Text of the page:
This story was shared with me by one of the greatest physiologist's and counselors, I have ever had the privilege of being under. "I was a corpsman in the Navy, I sutured serious wounds in the Emergency Ward. We were trained to create a sterile field around the wound before suturing. I would scrub around the wound with Phisohex, a strong anti-bacterial soap, flush the wound with copious amounts of sterile saline, lay a sterile sheet around the wound opening, and finally don surgical gloves before beginning. The most curious step to me was why we bothered the flushing with the saline. But when I saw a patient return with an infection, I knew why. He had been sutured by a doctor notorious for his infected patients. The corpsmen had dubbed the physician "Dr. Pus Fingers" and for good reason. I saw a red and swollen wound, oozing pus and straining at the sutures. We had to cut the sutures, reopen the wound, debride the dead flesh, flush it out again, and then re-suture. A few microscopic staphylococcus germs closed up in a wound did all that damage."

Before you waste your energy trying to obtain a disciplined mind, you must first access the secret sins in your soul, or you will fail. Trying to deal with your sin without first cleaning out the wound will have the same result. You have a germ in your soul, a cancer in your spirit. It is multiplying and spreading corruption. To congratulate yourself because the wound has been closed while nobody is the wiser is the height of foolishness. Like David, you need a thorough cleansing.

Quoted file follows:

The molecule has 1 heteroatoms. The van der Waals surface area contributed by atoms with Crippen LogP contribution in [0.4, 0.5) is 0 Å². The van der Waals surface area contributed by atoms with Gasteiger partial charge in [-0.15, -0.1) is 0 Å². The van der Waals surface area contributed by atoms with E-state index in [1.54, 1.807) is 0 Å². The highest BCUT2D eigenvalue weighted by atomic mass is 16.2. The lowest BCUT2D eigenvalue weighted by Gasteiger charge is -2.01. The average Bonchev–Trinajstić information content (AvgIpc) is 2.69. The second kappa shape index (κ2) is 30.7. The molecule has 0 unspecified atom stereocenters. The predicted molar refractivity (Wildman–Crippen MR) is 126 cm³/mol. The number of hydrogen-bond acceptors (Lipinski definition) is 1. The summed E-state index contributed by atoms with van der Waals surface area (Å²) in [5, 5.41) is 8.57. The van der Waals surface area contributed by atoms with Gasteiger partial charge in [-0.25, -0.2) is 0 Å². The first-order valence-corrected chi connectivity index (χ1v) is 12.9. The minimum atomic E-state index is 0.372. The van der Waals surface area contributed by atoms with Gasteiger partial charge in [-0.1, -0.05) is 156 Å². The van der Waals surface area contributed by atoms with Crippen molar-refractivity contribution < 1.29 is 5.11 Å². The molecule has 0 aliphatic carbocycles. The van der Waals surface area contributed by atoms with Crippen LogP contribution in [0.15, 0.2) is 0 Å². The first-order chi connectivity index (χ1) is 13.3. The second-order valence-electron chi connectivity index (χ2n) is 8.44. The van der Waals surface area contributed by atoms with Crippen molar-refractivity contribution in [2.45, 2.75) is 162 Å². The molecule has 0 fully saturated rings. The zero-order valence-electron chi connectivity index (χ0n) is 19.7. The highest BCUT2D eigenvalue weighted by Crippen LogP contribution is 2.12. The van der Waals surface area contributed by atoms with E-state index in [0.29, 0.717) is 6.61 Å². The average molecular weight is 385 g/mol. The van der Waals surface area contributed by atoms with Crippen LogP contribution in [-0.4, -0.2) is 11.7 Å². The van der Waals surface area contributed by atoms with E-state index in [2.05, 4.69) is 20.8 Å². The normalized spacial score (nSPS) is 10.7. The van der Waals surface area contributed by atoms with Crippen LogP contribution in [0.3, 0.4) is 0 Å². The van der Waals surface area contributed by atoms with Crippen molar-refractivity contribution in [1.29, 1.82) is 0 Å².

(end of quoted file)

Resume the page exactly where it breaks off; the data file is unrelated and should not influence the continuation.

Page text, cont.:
Sin saturates the mind - Psalms 51:3  "For I acknowledge my transgressions: and my sin is ever before me. Day and night, night and day, David's sin thundered in his mind. When he awoke in the morning, he thought of his sin. When he laid down at night, he thought of his sin. The troubling thoughts lingered on the periphery of his thoughts, ready at the first sign of mental relaxation to reenter his mind and destroy his peace. His mind was constantly filled with the fear of his sin’s being revealed to others. When you indulged in your sexual sin, you had thoughts only for the pleasure at hand. All consciousness of future penalty was pushed from your awareness; and each time it began to surface in your conscience, you pushed it back with a new wave of pleasure. But now, the breaches of your conscience outnumber the pleasures with which to attack them. Wave after wave of guilt, fear of exposure, and the gnawing truth of your wretchedness mount an unyielding attack upon every flimsy fortress of peace you try to erect. As David said, your sin is ever before you.